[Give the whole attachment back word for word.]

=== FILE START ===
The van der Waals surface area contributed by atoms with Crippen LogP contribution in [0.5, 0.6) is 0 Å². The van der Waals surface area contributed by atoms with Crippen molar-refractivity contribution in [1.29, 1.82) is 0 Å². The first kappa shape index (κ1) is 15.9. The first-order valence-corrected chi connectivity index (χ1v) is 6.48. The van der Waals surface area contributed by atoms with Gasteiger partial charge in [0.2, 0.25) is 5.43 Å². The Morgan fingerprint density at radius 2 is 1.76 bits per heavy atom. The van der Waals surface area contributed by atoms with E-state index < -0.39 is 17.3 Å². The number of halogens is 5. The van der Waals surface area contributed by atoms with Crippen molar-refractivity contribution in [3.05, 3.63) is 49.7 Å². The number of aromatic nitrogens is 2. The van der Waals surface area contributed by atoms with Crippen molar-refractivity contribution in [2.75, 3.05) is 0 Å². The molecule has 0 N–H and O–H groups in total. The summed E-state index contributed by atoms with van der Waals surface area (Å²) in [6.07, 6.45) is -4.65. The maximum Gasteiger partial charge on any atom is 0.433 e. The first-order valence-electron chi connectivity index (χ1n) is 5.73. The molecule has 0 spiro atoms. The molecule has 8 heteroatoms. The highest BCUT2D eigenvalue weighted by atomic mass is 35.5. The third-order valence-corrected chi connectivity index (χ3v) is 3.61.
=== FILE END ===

The van der Waals surface area contributed by atoms with Crippen LogP contribution in [0.5, 0.6) is 0 Å². The van der Waals surface area contributed by atoms with Crippen molar-refractivity contribution in [1.29, 1.82) is 0 Å². The first kappa shape index (κ1) is 15.9. The first-order valence-corrected chi connectivity index (χ1v) is 6.48. The van der Waals surface area contributed by atoms with Gasteiger partial charge in [0.2, 0.25) is 5.43 Å². The Morgan fingerprint density at radius 2 is 1.76 bits per heavy atom. The van der Waals surface area contributed by atoms with E-state index < -0.39 is 17.3 Å². The number of halogens is 5. The van der Waals surface area contributed by atoms with Crippen molar-refractivity contribution in [3.05, 3.63) is 49.7 Å². The number of aromatic nitrogens is 2. The van der Waals surface area contributed by atoms with Crippen molar-refractivity contribution in [2.75, 3.05) is 0 Å². The molecule has 0 N–H and O–H groups in total. The summed E-state index contributed by atoms with van der Waals surface area (Å²) in [6.07, 6.45) is -4.65. The maximum Gasteiger partial charge on any atom is 0.433 e. The first-order valence-electron chi connectivity index (χ1n) is 5.73. The molecule has 0 spiro atoms. The molecule has 8 heteroatoms. The highest BCUT2D eigenvalue weighted by atomic mass is 35.5. The third-order valence-corrected chi connectivity index (χ3v) is 3.61.